In the 1Q 2021 issue of our quarterly publication, we:
- Discuss the muni market’s outperformance versus fixed income during 1Q 2021 amid volatility
- Note the potential challenges that could lie ahead
- Share our views on the potential improvement on the credit quality of New York State, New York City and the MTA
Municipals outperformed other fixed income asset classes during the quarter ended March 31 as robust demand boosted by an improved outlook for municipal credit kept yields low despite a sharp rise in U.S. Treasury rates.
Anticipated federal largesse, which materialized in early March in the form of The American Rescue Plan Act (ARPA), narrowed credit spreads and buoyed municipal investor sentiment, fueling demand in the first quarter of 2021. Weekly and monthly fund inflows through March 31 were the fastest on record, totaling $31.7 billion.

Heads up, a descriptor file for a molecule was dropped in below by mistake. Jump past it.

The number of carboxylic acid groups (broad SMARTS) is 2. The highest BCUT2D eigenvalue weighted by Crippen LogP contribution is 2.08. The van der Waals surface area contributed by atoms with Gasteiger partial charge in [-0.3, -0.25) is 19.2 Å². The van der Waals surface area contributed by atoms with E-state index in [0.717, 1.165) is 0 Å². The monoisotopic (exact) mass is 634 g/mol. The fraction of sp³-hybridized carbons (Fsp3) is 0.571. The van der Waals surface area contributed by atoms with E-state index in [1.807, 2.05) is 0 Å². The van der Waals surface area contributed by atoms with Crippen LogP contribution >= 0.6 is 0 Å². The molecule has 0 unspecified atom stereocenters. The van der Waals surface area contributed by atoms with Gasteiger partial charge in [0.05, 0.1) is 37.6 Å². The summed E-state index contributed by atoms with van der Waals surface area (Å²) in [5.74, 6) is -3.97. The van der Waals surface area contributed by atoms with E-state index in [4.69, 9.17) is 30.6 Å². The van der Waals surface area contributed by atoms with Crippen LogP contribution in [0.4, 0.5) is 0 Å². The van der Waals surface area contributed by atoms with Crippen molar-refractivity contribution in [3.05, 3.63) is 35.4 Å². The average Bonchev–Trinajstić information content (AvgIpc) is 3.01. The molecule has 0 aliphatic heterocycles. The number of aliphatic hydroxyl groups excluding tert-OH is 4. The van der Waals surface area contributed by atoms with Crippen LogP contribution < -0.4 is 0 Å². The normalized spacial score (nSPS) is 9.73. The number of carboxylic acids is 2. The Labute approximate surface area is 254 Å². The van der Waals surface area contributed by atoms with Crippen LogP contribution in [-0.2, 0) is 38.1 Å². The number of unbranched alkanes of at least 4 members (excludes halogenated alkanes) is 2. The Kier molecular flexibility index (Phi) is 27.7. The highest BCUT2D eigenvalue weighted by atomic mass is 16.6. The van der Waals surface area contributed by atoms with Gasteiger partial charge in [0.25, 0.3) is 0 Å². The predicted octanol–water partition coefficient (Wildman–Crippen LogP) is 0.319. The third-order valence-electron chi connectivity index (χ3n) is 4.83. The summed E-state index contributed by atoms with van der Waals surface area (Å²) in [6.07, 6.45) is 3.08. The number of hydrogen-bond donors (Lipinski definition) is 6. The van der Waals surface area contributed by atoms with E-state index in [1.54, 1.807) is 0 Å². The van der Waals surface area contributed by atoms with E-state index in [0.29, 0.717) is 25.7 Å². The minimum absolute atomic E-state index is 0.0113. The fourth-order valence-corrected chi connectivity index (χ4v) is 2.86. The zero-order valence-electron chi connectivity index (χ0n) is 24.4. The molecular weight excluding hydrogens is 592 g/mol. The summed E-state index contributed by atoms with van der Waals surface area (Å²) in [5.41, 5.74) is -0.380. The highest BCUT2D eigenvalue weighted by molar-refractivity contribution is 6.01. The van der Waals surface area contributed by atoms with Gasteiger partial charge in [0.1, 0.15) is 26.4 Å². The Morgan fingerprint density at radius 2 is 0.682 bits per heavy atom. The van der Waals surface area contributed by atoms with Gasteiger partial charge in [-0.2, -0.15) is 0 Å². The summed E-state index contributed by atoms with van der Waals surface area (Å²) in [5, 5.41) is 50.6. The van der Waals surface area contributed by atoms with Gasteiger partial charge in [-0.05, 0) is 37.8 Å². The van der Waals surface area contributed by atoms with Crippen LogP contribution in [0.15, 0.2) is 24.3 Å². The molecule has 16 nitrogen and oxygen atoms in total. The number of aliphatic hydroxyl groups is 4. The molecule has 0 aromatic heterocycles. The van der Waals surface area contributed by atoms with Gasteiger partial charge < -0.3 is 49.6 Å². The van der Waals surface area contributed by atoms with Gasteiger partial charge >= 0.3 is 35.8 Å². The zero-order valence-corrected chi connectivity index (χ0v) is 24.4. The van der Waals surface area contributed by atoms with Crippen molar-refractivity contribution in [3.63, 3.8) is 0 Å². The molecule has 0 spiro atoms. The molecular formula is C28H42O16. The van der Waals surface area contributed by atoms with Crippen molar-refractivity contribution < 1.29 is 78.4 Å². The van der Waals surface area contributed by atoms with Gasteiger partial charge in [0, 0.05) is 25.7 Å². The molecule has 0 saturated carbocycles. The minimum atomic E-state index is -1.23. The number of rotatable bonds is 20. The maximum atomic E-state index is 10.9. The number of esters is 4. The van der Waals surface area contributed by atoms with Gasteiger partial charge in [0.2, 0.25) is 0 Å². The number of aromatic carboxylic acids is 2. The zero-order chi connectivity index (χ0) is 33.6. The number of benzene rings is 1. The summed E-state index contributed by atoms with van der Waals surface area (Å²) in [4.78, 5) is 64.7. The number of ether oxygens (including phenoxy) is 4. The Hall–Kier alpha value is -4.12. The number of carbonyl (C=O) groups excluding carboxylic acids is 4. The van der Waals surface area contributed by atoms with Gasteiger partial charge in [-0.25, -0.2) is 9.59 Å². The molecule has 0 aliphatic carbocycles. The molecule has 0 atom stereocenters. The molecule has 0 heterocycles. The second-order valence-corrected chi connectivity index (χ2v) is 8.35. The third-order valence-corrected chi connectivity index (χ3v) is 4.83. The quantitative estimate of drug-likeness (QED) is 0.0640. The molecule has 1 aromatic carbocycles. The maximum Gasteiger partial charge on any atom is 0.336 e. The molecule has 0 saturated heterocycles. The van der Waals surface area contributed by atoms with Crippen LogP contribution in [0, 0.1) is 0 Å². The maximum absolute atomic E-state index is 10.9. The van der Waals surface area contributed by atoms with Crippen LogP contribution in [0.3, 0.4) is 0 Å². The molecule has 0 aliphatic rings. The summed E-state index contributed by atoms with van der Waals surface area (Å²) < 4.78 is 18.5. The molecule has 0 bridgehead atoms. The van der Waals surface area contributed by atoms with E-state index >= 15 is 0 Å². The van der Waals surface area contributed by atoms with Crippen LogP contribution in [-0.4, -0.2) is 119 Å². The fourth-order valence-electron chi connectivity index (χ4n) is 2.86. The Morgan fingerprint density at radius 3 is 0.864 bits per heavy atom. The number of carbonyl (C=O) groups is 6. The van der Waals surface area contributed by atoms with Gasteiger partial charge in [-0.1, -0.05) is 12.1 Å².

Municipal credit received a substantial lift from the $1.9 billion ARPA, including $350 billion targeted to state and local governments. Municipals’ rosier credit outlook is further reinforced by expected increases in tax revenues as state and local economies improve, aided by rising vaccine distribution.
Counteracting these first-quarter tailwinds for the municipal market, Treasuries suffered a sharp sell-off from January to March, due to heightened inflation fears. Tax-exempt municipal rates initially lagged Treasuries but joined the selloff in late February before staging a partial recovery.
A volatile quarter
In January, municipal valuations grew extremely rich and were, as some said, priced for perfection. Legislative progress on the ARPA drove municipal credit spreads tighter, especially among credits in the lower ranges of credit quality. Meanwhile, taxexempt supply remained low, while demand continued to increase. The S&P Municipal Investment Grade Bond Index produced a total return of 0.47% for the month, while the U.S. Treasury Index returned –0.96%.Download Article